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Old 03-08-2007, 09:17 PM
 
Location: Lincoln, Nebraska (moving to Ohio)
673 posts, read 2,950,467 times
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Denver and Boulder, Colorado is very very low humidity city. Its gotten down to less then 5% humidity during chinook winds in the winter-time.
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Old 03-08-2007, 11:01 PM
 
Location: Wi for the summer--Vegas in the winter
653 posts, read 2,509,061 times
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How about Albuquerque New Mexico. Low humidity, 300 plus days a year of sunshine. Not nearly the rat race you'd encounter in Denver or Phoenix.
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Old 03-09-2007, 12:53 PM
 
5,231 posts, read 9,616,815 times
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RE: humidity, virtually everyplace on the North American continent west of the 100th meridian has low humidity. If you want low crime big cities, that leaves out the Southwest, including California. If you are talking about humidity (not rainfall), Seattle and Portland would meet all of your requirements: big cities, (relatively) low crime, low humidity, and "good" universities U Wash, Portland State). Denver's a good choice, except there's no university there. UC is many miles away from the city, in Boulder.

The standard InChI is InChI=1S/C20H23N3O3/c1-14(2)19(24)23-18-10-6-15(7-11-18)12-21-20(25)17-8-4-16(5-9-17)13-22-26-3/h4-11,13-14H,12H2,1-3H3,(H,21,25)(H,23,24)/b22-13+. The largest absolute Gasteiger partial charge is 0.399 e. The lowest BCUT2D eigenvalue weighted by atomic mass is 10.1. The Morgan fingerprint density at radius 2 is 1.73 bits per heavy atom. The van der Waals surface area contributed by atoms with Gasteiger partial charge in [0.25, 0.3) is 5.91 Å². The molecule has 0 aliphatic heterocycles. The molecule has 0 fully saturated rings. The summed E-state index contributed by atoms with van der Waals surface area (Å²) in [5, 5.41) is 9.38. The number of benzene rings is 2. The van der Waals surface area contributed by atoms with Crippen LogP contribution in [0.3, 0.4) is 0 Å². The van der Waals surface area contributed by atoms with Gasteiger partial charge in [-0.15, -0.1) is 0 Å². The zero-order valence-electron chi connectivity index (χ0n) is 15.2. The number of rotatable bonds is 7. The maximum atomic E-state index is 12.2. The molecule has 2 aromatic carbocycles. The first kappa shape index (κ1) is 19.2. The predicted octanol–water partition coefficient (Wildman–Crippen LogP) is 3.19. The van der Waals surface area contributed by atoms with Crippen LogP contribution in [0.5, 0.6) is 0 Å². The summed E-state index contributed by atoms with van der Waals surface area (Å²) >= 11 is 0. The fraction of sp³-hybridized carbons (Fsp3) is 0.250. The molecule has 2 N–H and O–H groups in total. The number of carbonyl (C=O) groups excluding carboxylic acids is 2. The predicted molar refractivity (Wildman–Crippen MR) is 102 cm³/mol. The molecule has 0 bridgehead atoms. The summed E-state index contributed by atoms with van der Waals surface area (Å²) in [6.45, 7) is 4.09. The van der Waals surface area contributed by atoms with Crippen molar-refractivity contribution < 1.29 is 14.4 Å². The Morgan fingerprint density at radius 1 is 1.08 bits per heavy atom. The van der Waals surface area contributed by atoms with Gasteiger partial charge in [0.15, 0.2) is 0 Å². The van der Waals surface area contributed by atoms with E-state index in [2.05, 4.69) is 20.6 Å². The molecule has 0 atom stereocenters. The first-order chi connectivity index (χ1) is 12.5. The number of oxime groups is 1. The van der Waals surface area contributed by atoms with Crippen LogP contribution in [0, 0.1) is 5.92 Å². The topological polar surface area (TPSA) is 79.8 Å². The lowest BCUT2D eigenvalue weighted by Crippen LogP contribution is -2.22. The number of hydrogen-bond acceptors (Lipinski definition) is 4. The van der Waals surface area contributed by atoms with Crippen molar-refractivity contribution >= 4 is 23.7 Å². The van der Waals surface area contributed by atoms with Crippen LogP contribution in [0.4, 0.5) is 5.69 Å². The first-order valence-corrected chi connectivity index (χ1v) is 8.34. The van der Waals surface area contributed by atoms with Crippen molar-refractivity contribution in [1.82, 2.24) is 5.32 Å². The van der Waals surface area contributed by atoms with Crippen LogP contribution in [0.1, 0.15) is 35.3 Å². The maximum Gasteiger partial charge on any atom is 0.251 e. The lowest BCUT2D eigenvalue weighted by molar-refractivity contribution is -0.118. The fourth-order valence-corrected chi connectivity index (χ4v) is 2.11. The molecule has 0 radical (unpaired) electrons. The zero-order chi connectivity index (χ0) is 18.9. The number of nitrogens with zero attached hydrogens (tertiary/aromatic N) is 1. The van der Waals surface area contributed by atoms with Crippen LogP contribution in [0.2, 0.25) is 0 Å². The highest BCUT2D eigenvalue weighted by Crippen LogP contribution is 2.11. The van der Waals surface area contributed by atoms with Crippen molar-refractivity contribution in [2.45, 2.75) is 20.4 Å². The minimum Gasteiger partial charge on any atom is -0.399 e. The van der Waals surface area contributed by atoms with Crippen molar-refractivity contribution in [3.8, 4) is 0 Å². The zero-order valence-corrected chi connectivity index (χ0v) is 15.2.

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Old 03-09-2007, 03:11 PM
 
Location: Metro Milwaukee, WI
3,058 posts, read 8,224,791 times
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Default Albuquerque or El Paso

Quote:
Originally Posted by GreggB View Post
How about Albuquerque New Mexico. Low humidity, 300 plus days a year of sunshine. Not nearly the rat race you'd encounter in Denver or Phoenix.
I would second the suggestion of Albuquerque.

In Albuquerque, you get much warmer weather in the winter, spring and fall generally than you do in Denver, and far less snow. Yet, in the summer (and spring / fall) you get far less oppressive heat than you do in Phoenix or Las Vegas, not to mention less sprawl and a cheaper cost of living.

And...Albuquerque is situated in the northern tip of the Chihuahuan desert (it averages 8.5 inches of rainfall per year) and thus is extremely arid (eg: very little humidity...similar humidity levels to PHX / LV and lower than Denver).

For even better weather than Albuquerque (and Albuquerque's is pretty outstanding) you could do El Paso, TX. El Paso is a border city...that might bother some people (although statistically the city is one of the safest big cities in the nation). In my opinion, this West Texas city (4th biggest in Texas) has the best year-round climate in the U.S. next to coastal cities...and is in the heart of the Chihuahuan desert, thus is equally as dry and arid as Albuquerque is.

Both Albuquerque and El Paso avoid the extremes of Denver (cold, snow) and Phoenix / Las Vegas (harsh heat for prolonged periods), offer 300+ days of sunshine annually, and are bone dry for the most part.
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Old 03-09-2007, 04:11 PM
 
Location: Twin Cities
3,525 posts, read 5,818,718 times
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Definitely Denver! I used to live there and it has very low humidity and great schools. Beautiful place to live.